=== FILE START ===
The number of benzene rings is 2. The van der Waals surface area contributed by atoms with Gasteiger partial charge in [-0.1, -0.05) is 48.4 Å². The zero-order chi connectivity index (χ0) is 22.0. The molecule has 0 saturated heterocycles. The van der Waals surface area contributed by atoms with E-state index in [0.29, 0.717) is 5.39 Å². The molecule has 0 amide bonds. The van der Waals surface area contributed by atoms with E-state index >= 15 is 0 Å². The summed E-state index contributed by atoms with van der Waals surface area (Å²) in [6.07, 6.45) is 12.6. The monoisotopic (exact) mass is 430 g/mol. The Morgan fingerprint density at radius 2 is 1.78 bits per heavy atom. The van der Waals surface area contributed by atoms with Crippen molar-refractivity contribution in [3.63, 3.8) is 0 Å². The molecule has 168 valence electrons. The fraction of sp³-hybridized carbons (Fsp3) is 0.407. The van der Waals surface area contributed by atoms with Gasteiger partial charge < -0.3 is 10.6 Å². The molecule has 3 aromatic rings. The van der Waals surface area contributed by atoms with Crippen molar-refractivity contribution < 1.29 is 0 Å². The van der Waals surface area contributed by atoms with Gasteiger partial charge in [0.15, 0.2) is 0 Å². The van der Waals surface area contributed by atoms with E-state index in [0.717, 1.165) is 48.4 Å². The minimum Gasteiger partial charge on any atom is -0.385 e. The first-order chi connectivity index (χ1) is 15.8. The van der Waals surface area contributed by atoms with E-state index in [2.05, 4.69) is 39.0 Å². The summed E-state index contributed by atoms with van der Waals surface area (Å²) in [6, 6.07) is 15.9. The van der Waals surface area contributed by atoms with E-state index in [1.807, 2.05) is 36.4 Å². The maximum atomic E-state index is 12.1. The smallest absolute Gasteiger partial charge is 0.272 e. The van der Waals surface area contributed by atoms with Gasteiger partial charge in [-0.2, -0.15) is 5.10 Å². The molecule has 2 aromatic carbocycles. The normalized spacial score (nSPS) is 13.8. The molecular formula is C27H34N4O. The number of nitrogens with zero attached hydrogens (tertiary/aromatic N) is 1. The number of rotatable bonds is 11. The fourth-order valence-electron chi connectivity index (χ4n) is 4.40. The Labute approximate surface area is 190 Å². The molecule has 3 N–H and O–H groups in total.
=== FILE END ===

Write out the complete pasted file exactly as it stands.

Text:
The number of benzene rings is 2. The van der Waals surface area contributed by atoms with Gasteiger partial charge in [-0.1, -0.05) is 48.4 Å². The zero-order chi connectivity index (χ0) is 22.0. The molecule has 0 saturated heterocycles. The van der Waals surface area contributed by atoms with E-state index in [0.29, 0.717) is 5.39 Å². The molecule has 0 amide bonds. The van der Waals surface area contributed by atoms with E-state index >= 15 is 0 Å². The summed E-state index contributed by atoms with van der Waals surface area (Å²) in [6.07, 6.45) is 12.6. The monoisotopic (exact) mass is 430 g/mol. The Morgan fingerprint density at radius 2 is 1.78 bits per heavy atom. The van der Waals surface area contributed by atoms with Crippen molar-refractivity contribution in [3.63, 3.8) is 0 Å². The molecule has 168 valence electrons. The fraction of sp³-hybridized carbons (Fsp3) is 0.407. The van der Waals surface area contributed by atoms with Gasteiger partial charge < -0.3 is 10.6 Å². The molecule has 3 aromatic rings. The van der Waals surface area contributed by atoms with Crippen molar-refractivity contribution < 1.29 is 0 Å². The van der Waals surface area contributed by atoms with Gasteiger partial charge in [0.15, 0.2) is 0 Å². The van der Waals surface area contributed by atoms with E-state index in [0.717, 1.165) is 48.4 Å². The minimum Gasteiger partial charge on any atom is -0.385 e. The first-order chi connectivity index (χ1) is 15.8. The van der Waals surface area contributed by atoms with E-state index in [2.05, 4.69) is 39.0 Å². The summed E-state index contributed by atoms with van der Waals surface area (Å²) in [6, 6.07) is 15.9. The van der Waals surface area contributed by atoms with E-state index in [1.807, 2.05) is 36.4 Å². The maximum atomic E-state index is 12.1. The smallest absolute Gasteiger partial charge is 0.272 e. The van der Waals surface area contributed by atoms with Gasteiger partial charge in [-0.2, -0.15) is 5.10 Å². The molecule has 2 aromatic carbocycles. The normalized spacial score (nSPS) is 13.8. The molecular formula is C27H34N4O. The number of nitrogens with zero attached hydrogens (tertiary/aromatic N) is 1. The number of rotatable bonds is 11. The fourth-order valence-electron chi connectivity index (χ4n) is 4.40. The Labute approximate surface area is 190 Å². The molecule has 3 N–H and O–H groups in total.